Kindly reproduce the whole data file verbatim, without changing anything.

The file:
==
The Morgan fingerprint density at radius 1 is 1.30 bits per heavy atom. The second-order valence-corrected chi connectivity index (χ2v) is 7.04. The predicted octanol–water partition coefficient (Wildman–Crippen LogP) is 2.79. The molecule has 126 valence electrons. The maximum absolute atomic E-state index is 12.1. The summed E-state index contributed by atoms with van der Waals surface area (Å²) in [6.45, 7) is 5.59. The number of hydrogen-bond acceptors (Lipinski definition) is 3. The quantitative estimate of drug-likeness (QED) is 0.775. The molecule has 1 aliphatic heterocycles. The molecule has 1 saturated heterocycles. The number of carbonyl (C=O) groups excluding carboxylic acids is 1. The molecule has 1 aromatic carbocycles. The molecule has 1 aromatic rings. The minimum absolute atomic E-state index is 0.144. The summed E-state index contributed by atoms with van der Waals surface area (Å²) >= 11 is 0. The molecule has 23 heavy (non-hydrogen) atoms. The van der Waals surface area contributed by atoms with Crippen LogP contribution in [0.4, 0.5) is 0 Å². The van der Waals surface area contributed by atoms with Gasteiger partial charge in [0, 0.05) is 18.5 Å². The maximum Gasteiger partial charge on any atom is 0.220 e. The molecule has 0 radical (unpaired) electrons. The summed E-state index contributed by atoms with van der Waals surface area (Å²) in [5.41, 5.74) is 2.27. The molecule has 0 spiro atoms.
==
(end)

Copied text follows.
The Morgan fingerprint density at radius 1 is 1.30 bits per heavy atom. The second-order valence-corrected chi connectivity index (χ2v) is 7.04. The predicted octanol–water partition coefficient (Wildman–Crippen LogP) is 2.79. The molecule has 126 valence electrons. The maximum absolute atomic E-state index is 12.1. The summed E-state index contributed by atoms with van der Waals surface area (Å²) in [6.45, 7) is 5.59. The number of hydrogen-bond acceptors (Lipinski definition) is 3. The quantitative estimate of drug-likeness (QED) is 0.775. The molecule has 1 aliphatic heterocycles. The molecule has 1 saturated heterocycles. The number of carbonyl (C=O) groups excluding carboxylic acids is 1. The molecule has 1 aromatic carbocycles. The molecule has 1 aromatic rings. The minimum absolute atomic E-state index is 0.144. The summed E-state index contributed by atoms with van der Waals surface area (Å²) >= 11 is 0. The molecule has 23 heavy (non-hydrogen) atoms. The van der Waals surface area contributed by atoms with Crippen LogP contribution in [0.4, 0.5) is 0 Å². The van der Waals surface area contributed by atoms with Gasteiger partial charge in [0, 0.05) is 18.5 Å². The maximum Gasteiger partial charge on any atom is 0.220 e. The molecule has 0 radical (unpaired) electrons. The summed E-state index contributed by atoms with van der Waals surface area (Å²) in [5.41, 5.74) is 2.27. The molecule has 0 spiro atoms.